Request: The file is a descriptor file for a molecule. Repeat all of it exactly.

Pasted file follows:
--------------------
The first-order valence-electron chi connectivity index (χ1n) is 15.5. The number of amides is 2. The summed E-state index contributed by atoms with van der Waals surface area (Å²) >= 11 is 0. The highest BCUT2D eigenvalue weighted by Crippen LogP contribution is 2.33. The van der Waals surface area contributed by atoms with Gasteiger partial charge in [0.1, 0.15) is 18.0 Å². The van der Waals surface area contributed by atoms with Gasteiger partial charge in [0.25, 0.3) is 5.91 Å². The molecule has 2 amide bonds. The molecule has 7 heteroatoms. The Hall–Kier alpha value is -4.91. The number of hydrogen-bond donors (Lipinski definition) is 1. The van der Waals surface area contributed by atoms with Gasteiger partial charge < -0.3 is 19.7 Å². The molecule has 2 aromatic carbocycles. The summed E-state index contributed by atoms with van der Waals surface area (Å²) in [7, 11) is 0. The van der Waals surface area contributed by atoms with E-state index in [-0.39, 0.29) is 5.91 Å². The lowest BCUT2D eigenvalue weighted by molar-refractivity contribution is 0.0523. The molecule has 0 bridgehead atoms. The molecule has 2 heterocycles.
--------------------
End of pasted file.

The first-order valence-electron chi connectivity index (χ1n) is 15.5. The number of amides is 2. The summed E-state index contributed by atoms with van der Waals surface area (Å²) >= 11 is 0. The highest BCUT2D eigenvalue weighted by Crippen LogP contribution is 2.33. The van der Waals surface area contributed by atoms with Gasteiger partial charge in [0.1, 0.15) is 18.0 Å². The van der Waals surface area contributed by atoms with Gasteiger partial charge in [0.25, 0.3) is 5.91 Å². The molecule has 2 amide bonds. The molecule has 7 heteroatoms. The Hall–Kier alpha value is -4.91. The number of hydrogen-bond donors (Lipinski definition) is 1. The van der Waals surface area contributed by atoms with Gasteiger partial charge < -0.3 is 19.7 Å². The molecule has 2 aromatic carbocycles. The summed E-state index contributed by atoms with van der Waals surface area (Å²) in [7, 11) is 0. The van der Waals surface area contributed by atoms with E-state index in [-0.39, 0.29) is 5.91 Å². The lowest BCUT2D eigenvalue weighted by molar-refractivity contribution is 0.0523. The molecule has 0 bridgehead atoms. The molecule has 2 heterocycles.